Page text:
The Chicago Police Department is still reeling after a task force announced findings that included “decades” of systematic discrimination among law enforcement. Now, officials at the city are faced with a must-decide scenario. “Doing Nothing” is really not an option at this point. Especially since that’s been the tactic used before … and it’s described in the current document.
According to the Associated Press, Chicago Alderman Anthony Beale said: “Either we act now and do the right thing, or the Department of Justice is going to mandate that we turn and do the right thing.”
Beale was talking both about the 190-page document as well as a current review of Chicago police practices being conducted by the feds.
Mayor Rahm Emanuel tried to grab the narrative and maintain control. Nearly a year ago, Chicago’s top elected official formed a task force to study racism in the PD. The report detailed an environment where racist officers have been able to duck behind rules and procedures and a place where brutality was swept under the rug.
The report also suggested reforms up to and including increasing body cameras and making complaints in officers’ jackets visible to the public. But that’s likely to be just the tip of the iceberg.
Emanuel’s task force didn’t account for the Justice Department probe after teenager Laquan McDonald was killed by police. McDonald was black, the cop who shot him 16 times was white. The community responded as many have in recent years. Civil unrest and threats of increased unrest should “justice” not be done.
The problem, of course, is how each side defines justice. In public relations, language – the use and definitions of specific words – is key. In this case, the cops and the community are using the same words to mean different things. Cops want to feel justified in using force to protect themselves and their fellow officers. Community members want to feel they can trust police to treat them fairly, not as convicted crooks before they are even suspected of a crime.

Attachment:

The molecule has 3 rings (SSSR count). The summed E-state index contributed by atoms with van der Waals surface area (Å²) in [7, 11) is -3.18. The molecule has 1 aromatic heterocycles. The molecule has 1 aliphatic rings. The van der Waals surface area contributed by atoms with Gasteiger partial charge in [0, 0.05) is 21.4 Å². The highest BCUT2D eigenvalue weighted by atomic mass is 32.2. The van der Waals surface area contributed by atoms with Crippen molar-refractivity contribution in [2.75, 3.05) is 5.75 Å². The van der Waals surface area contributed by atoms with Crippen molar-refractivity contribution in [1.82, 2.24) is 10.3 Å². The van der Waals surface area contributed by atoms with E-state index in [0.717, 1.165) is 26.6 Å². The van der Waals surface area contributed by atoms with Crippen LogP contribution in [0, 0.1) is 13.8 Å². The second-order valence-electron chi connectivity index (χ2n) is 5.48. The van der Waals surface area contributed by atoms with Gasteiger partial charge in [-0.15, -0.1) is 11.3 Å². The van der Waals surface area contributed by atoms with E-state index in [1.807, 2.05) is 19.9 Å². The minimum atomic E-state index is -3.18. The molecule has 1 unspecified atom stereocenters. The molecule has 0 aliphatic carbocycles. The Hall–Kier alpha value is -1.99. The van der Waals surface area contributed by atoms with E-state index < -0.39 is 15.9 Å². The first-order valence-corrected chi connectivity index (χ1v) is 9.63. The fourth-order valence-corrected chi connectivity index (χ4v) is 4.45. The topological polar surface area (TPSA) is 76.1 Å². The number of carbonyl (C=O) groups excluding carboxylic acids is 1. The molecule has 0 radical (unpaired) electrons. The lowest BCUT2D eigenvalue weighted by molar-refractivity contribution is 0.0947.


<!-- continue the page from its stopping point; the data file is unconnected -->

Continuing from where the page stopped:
Now, since the release of the report, all that rage and frustration is focused on What Happens Next. If the department doesn’t make changes the community feels are legitimate and sweeping, officials and residents can expect to see unrest similar to what happened in Ferguson, Missouri. Since that well-televised uprising, the risk of that level of public social uprising remains a constant concern.
But, broken down to its finest components, this is really a problem of communication. The PD and the community are talking at or past each other. If you want to relate, you can’t do that. You need to connect. Messages must land and narratives must work toward recognition, if not reconciliation.